What current fitness trends do you see that are helping or hurting the average gym attendees results?
Colin: The fitness trend I’m seeing that’s hurting attendees results is gyms frowning upon serious weightlifting. I’m talking powerlifting and bodybuilder hardcore training. I’m not even talking just about Planet Fitness who I can’t stand. Though their “judgement free” zone that has a lunk alarm when people make too much noise or put forth serious enough effort to build muscle certainly tops the list. Even my own gym has been very disappointing lately.
I had noticed a great trend at my gym lately that it had been becoming a much more serious lifters gym. There is a growing crowd of regulars looking to lift hard and often. Then we got a notice the weight room was going to be closed for 4 days for changes. We were thinking great, they are putting in some better equipment for us, changing things up to fit our needs. What actually happened? Several machines were taken out, and the space was used to build a large wood floor, presumably for group fitness.
In gyms all across the nation people are being talked to or even kick out for dropping weights, grunting, basically “frightening” the average person. I’m not saying that screaming at the top of your lungs on every rep and literally tossing weights to go tumbling when done (something I’ve seen far too often) but seriously, how do you lightly set down 100 lb dumbbells after you’ve reached total exhaustion? I suppose it makes sense, gyms make their money on memberships so they need to gear towards what would appeal to the masses, but what appeals to the masses is not what’s best for results. There is a reason serious bodybuilding and powerlifting gyms are so hard to come by these days, but it’s still sad.
Dara: I would say the current trend that is hurting the average gym attendee is crossfit/p90x/insanity/other crazy workouts people do because they think they are hardcore. I say this for two main reasons: 1) most of the time it’s beginners or near beginners doing this type of workout because they have been wrongly led to believe it’s a short cut to fast results when in reality it should only be done by advanced exercisers looking for something different or increase intensity and 2) it’s feeding into the pervasive idea that you need to workout like a maniac in order to get results, which causes many would-be moderate, health focused exercisers to either push too hard and get injured, or to shy away from exercise all together because they are led to believe if they aren’t dying in a pool of their own sweat by the end of the workout and not able to walk properly for a week afterwards that their workout didn’t work.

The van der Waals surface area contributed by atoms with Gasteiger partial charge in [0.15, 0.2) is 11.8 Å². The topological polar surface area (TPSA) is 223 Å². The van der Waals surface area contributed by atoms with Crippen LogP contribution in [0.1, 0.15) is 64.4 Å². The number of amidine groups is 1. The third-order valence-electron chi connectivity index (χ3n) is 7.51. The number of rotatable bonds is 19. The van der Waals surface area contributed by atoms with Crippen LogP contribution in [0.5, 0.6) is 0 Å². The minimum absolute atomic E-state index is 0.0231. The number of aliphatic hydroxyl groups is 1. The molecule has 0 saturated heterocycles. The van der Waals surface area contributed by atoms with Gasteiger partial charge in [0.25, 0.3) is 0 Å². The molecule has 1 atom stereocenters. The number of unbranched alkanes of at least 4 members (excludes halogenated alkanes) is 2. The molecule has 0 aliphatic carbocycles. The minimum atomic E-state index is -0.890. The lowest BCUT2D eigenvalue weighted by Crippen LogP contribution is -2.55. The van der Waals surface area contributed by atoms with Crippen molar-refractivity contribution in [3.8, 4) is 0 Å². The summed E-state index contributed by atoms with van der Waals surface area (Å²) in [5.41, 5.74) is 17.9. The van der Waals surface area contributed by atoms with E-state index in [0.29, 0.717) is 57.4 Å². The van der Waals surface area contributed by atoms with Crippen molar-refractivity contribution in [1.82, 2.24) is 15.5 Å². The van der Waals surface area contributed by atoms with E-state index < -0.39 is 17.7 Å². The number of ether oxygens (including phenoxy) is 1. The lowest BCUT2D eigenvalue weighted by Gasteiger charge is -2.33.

I’ve said it before and I’ll say it again – everyone needs to build a foundation first and then increase intensity gradually, focusing on goal oriented exercises that will achieve your desired results safely with a minimum amount of risk on injury. Translation? If part of the reason (or the entire reason) you are doing a specific exercise is because you want people to notice you because it’s so “crazy” or “hardcore” it’s likely stupid and you are at high risk of injury.
Matt: I’m with Dara 100% on this one. I see so many inexperienced trainees doing things like kettlebell swings and hanging cleans and it just looks like a serious injury waiting to happen. There is so much low back swinging going on it’s crazy. Then when those performing this style of training literally limp out of the gym they think to themselves, ‘I really killed it today!’, when in reality they caused so much joint inflammation from improper lifting that they are in pain (joint pain, not muscle pain). Please don’t misunderstand, I’m not knocking crossfit, but it is for the advanced athlete, not the beginner.
Secondly, and I see this way too often for my own comfort, due to training being so mainstream now there are a very large faction of what I call McTrainers. Everyone has a trainer and this means trainers are in demand and the quality of their work has hit bottom I’m afraid. I actually heard a trainer instruct his client to round his back at the bottom of a barbell row and then heave the weight up and hyperextend his back at the top. He actually used the word hyperextend your low back, like it was a good thing. It took all I had to not make an example of this guy in front of a crowded gym but that’s not my style so I moved on.
There are a great many amazing trainers, but there are even more terrible ones. If you are looking for a trainer, don’t be afraid to try a few different ones or ask the gym who their top trainers are. Most gyms just give you to the newest (and least paid, thereby maximizing the gyms profit) trainer. While that sometimes can be someone who knows their stuff, more often than not it’s someone looking to make some fast money in a new career they just jumped into.
On the plus side of things I see that the HIIT and circuit training crowd is slowly growing and the number of people spending hours on the treadmill is dropping. The message is finally being received that lifting weights and doing sprints is the recipe for a lean body and not a crash diet combined with endless hours of soul sucking cardio.
Round 1: The best fat loss method
Round 2: Fasted vs fed cardio for fat loss
Round 5: The best 3 exercises
Round 6: The ideal training program
Round 7: How much protein for fat loss
Round 8: The last 10 pounds
Round 9: The ultimate training split
Round 10: Do carbs or fats make you fat?
Round 15: Are cheat meals good or bad?
Round 16: The fastest way to get six pack abs?
Round 17: The most effective exercise sequence
Round 18: Is cardio necessary?
Round 19: IIFYM vs clean eating
Round 20: Newbie mistakes and advice
Round 21: The most important muscle
Round 22: Is core training necessary?
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